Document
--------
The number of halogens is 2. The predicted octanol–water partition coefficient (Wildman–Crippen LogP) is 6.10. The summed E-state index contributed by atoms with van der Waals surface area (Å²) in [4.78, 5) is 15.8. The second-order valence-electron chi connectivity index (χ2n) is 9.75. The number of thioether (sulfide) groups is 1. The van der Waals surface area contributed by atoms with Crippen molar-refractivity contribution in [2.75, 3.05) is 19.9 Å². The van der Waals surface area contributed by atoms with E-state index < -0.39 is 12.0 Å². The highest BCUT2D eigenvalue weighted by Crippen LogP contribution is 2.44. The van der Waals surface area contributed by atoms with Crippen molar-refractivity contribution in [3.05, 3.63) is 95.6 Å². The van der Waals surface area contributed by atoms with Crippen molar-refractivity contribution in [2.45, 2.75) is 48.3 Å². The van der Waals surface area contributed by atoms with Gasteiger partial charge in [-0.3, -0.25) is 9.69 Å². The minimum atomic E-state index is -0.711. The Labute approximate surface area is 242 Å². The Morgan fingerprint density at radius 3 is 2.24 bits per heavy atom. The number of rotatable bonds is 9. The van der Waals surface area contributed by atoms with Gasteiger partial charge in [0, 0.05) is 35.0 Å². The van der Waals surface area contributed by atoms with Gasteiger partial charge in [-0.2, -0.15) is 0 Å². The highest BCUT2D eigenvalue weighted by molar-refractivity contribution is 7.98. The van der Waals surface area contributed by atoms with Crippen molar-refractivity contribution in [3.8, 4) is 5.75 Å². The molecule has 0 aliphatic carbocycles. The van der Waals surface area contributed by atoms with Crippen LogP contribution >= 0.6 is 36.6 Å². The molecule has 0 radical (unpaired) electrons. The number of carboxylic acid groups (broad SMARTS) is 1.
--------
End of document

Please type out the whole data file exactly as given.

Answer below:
The number of halogens is 2. The predicted octanol–water partition coefficient (Wildman–Crippen LogP) is 6.10. The summed E-state index contributed by atoms with van der Waals surface area (Å²) in [4.78, 5) is 15.8. The second-order valence-electron chi connectivity index (χ2n) is 9.75. The number of thioether (sulfide) groups is 1. The van der Waals surface area contributed by atoms with Crippen molar-refractivity contribution in [2.75, 3.05) is 19.9 Å². The van der Waals surface area contributed by atoms with E-state index < -0.39 is 12.0 Å². The highest BCUT2D eigenvalue weighted by Crippen LogP contribution is 2.44. The van der Waals surface area contributed by atoms with Crippen molar-refractivity contribution in [3.05, 3.63) is 95.6 Å². The van der Waals surface area contributed by atoms with Crippen molar-refractivity contribution in [2.45, 2.75) is 48.3 Å². The van der Waals surface area contributed by atoms with Gasteiger partial charge in [-0.3, -0.25) is 9.69 Å². The minimum atomic E-state index is -0.711. The Labute approximate surface area is 242 Å². The Morgan fingerprint density at radius 3 is 2.24 bits per heavy atom. The number of rotatable bonds is 9. The van der Waals surface area contributed by atoms with Gasteiger partial charge in [0, 0.05) is 35.0 Å². The van der Waals surface area contributed by atoms with Gasteiger partial charge in [-0.2, -0.15) is 0 Å². The highest BCUT2D eigenvalue weighted by molar-refractivity contribution is 7.98. The van der Waals surface area contributed by atoms with Crippen molar-refractivity contribution in [3.8, 4) is 5.75 Å². The molecule has 0 aliphatic carbocycles. The van der Waals surface area contributed by atoms with Crippen LogP contribution >= 0.6 is 36.6 Å². The molecule has 0 radical (unpaired) electrons. The number of carboxylic acid groups (broad SMARTS) is 1.